Setup

The project will generate many examples of environments akin to the sushi and the vase environments, and inspired by these. Each environment will have some potentially bad side-effects that we'd wish to avoid.

There will be multiple copies of each environment, some with the AI agent in them, some with "human" agents, and some with other artificial agents. These environments may all be combined in the same "world", like a giant Second Life game.

A key fact is that, without the agent interfering, the world is progressing in an "adequate" way. The "humans" are eating sushi, not smashing vases too often, and generally having an acceptable time.

The agent is then tasked with accomplishing some goal in this world, such as transporting stuff or cleaning. We'll aim to have it accomplish that goal while learning what is acceptable by looking at the features of the world, how they correlate together, and how they change.

Since the worlds are simple and the features are pre-programmed, this subproject does not require or expect the algorithm to develop its own features (though there may be some emergent surprises).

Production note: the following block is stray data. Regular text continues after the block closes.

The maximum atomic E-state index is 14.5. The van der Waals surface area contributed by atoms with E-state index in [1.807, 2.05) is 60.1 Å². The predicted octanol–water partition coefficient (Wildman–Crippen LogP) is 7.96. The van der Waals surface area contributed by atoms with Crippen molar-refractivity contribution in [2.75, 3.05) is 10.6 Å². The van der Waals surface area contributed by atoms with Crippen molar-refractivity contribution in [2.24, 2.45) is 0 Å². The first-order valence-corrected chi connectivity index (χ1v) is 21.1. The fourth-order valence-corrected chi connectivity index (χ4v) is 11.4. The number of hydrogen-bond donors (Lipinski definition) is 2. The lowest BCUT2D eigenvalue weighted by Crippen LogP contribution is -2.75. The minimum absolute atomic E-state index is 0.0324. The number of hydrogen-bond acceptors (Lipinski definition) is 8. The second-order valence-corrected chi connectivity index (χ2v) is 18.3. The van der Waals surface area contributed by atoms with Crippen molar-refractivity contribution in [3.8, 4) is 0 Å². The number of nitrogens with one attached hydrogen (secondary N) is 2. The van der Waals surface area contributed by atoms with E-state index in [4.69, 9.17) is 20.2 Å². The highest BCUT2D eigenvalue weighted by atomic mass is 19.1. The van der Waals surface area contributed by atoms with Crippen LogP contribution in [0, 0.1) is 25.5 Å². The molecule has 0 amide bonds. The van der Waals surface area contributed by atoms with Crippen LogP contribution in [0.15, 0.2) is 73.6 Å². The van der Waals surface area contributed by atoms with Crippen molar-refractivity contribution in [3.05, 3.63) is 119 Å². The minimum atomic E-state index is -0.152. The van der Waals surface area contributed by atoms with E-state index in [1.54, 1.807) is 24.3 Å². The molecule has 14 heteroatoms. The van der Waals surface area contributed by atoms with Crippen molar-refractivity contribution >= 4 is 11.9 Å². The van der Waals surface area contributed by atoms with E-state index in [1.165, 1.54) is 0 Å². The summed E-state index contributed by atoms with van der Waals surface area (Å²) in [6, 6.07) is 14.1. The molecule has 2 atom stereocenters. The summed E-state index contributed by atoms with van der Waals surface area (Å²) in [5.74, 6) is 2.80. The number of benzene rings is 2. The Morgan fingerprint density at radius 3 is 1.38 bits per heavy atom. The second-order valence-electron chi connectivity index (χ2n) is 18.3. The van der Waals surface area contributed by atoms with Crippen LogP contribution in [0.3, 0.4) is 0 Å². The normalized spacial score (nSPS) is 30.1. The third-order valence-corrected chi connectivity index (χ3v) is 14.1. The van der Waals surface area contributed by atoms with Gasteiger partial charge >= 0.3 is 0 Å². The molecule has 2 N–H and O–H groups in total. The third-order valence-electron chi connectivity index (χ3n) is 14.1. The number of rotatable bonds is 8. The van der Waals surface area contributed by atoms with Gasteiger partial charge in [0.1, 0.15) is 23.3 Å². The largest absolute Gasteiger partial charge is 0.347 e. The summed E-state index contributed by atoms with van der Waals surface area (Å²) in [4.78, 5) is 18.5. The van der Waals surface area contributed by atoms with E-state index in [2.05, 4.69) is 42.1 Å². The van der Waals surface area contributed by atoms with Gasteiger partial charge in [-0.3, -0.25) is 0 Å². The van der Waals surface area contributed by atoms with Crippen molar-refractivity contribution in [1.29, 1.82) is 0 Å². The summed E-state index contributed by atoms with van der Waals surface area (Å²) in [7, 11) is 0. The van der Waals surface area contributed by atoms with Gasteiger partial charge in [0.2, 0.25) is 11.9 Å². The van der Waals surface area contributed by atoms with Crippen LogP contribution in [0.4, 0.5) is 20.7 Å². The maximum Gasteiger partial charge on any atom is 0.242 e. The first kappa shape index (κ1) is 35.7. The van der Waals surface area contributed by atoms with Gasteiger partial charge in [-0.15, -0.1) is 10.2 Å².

Research aims

  1. Getting the agent to construct a general "don't have negative side-effects" approach by analysing the typical features of its environments.
  2. Make a note of what works in approach 1., and what fails in interesting ways.
  3. We can expect that approach 1. will result in an agent that is far too conservative (see also the example from this post where an AI super-surgeon might be motivated to hurt its patients to keep the post-operative pain levels similar). So the next step is to try and reduce conservatism while still preserving as much of the "don't have negative side-effects" behaviour as possible.
  4. The insights and approaches from this sub-project will then feed into designing new subprojects where the features might not be so explicit (eg using real human-generated data rather than toy examples).

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4 comments, sorted by Highlighting new comments since Today at 9:39 AM
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Do you know yet how your approach would differ from applying inverse RL (e.g. MaxCausalEnt IRL)?

If you don't want to assume full-blown demonstrations (where you actually reach the goal), you can still combine a reward function learned from IRL with a specification of the goal. That's effectively what we did in Preferences Implicit in the State of the World.

(The combination there isn't very principled; a more principled version would use a CIRL-style setup, which is discussed in Section 8.6 of my thesis.)

Those are very relevant to this project, thanks. I want to see how far we can push these approaches; maybe some people you know would like to take part?

Hmm, you might want to reach out to CHAI folks, though I don't have a specific person in mind at the moment. (I myself am working on different things now.)

Cool, thanks; already in contact with them.